Typically a gamepad is set up such that direction is handled by the left hand, and actions are handled by the right.
Early versions of the gamepad featured a D-pad, a 4-way directional button. Most current gamepads have substituted an analog joystick in its place (though some have both).
The set of action buttons has increased from 2 (NES) to 4 (although the first Xbox had 6). Additional action buttons have been added in the form of "shoulder" buttons (buttons mounted on the controller facing the away from the player) and analog triggers.
Most gamepads also have a Start and Menu/Select buttons that is not generally used for gameplay. The Start button is frequently used to pause the game and/or bring up a menu.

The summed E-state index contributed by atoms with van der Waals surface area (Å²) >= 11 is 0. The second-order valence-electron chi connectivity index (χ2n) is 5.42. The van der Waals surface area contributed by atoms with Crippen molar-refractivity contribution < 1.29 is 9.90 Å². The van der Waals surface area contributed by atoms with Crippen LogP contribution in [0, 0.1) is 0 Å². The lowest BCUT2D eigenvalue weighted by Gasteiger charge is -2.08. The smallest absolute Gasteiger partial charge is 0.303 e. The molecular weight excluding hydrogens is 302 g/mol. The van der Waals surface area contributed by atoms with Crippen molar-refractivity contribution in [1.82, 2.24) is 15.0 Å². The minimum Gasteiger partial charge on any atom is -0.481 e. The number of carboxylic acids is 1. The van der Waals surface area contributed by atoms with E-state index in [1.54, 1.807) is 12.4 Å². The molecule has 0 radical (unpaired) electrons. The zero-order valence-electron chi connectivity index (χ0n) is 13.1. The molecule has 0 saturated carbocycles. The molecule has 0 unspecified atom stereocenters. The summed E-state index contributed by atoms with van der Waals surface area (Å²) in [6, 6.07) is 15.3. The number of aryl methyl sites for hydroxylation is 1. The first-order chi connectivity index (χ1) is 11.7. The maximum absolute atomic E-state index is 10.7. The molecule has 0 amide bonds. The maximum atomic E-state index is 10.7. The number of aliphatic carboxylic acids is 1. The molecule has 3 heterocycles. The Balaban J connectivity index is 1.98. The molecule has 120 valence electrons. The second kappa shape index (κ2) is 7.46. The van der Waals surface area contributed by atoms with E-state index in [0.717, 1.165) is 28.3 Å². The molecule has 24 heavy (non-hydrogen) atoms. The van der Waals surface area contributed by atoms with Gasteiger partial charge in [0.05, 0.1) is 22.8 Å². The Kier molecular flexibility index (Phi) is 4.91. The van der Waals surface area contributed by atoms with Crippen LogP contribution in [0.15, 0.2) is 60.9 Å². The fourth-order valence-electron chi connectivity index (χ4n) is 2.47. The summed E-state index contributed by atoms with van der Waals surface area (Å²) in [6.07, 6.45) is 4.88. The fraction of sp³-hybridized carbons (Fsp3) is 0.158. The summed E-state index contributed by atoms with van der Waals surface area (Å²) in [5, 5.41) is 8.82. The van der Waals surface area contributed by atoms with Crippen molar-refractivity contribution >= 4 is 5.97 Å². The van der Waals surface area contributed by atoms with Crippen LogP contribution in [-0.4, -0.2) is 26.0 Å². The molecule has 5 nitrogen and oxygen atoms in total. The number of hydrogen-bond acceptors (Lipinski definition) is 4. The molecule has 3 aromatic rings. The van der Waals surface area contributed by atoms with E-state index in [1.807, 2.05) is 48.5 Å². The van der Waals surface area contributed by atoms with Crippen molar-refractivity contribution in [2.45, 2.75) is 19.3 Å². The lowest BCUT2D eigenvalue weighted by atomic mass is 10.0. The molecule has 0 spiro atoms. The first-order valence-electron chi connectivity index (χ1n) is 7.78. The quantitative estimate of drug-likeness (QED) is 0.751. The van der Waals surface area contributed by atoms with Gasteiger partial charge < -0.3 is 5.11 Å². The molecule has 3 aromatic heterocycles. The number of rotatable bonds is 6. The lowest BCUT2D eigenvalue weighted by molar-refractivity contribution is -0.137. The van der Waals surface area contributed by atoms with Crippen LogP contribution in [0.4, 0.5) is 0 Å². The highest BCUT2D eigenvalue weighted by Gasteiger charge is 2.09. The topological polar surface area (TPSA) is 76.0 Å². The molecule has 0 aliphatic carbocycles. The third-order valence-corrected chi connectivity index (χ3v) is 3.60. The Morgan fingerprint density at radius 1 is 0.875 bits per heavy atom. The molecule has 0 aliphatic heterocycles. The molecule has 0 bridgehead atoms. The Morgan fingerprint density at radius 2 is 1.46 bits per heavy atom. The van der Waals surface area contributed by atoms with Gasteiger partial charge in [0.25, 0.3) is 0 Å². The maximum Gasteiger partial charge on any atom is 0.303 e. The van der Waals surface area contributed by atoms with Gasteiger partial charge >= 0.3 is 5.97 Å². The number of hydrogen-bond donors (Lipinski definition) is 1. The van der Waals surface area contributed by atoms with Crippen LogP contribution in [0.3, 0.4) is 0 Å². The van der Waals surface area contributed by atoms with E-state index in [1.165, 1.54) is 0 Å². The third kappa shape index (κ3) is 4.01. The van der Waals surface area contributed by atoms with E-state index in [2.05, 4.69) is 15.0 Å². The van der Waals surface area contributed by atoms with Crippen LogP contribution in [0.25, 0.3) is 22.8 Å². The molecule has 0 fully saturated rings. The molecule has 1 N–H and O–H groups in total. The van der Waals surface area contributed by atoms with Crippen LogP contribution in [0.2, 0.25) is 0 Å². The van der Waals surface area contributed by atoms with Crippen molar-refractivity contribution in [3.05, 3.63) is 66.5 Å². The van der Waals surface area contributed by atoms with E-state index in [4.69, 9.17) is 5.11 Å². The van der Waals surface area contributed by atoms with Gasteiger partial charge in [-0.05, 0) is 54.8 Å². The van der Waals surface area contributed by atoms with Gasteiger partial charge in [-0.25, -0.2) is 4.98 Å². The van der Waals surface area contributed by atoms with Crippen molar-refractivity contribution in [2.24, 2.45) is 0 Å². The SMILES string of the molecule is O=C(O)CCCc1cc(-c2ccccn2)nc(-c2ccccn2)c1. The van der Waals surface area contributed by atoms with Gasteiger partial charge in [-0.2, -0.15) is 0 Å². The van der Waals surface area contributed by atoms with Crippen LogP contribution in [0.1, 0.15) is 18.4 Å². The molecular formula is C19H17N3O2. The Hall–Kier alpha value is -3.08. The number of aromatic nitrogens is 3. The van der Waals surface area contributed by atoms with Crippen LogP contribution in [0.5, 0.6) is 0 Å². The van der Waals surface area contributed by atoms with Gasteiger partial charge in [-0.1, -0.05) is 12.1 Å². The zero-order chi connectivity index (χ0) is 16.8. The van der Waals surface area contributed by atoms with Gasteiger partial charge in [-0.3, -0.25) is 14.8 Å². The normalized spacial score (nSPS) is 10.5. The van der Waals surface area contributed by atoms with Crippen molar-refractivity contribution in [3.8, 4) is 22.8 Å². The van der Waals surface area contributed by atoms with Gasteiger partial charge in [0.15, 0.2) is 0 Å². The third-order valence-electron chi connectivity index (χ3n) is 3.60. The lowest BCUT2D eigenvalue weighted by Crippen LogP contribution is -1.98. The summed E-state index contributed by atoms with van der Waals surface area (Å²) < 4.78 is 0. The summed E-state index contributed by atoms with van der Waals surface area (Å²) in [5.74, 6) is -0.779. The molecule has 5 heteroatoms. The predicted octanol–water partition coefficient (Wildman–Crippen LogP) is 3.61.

- Force-feedback - allow the player to feel vibrations for certain actions in game
- Wireless - not required to be plugged into the game machine
- Peripheral Attachment - can attach memory cards, keyboards, etc directly to the gamepad
- Motion Sensor - capable of detecting the player's movements
- Music gamepads (Rockband, Guitar Hero) - additional button types (whammy bar, strum bar)
- Pointer (Duck Hunt Gun, Wii) - able to detect the facing of the controller in relation to the playing screen.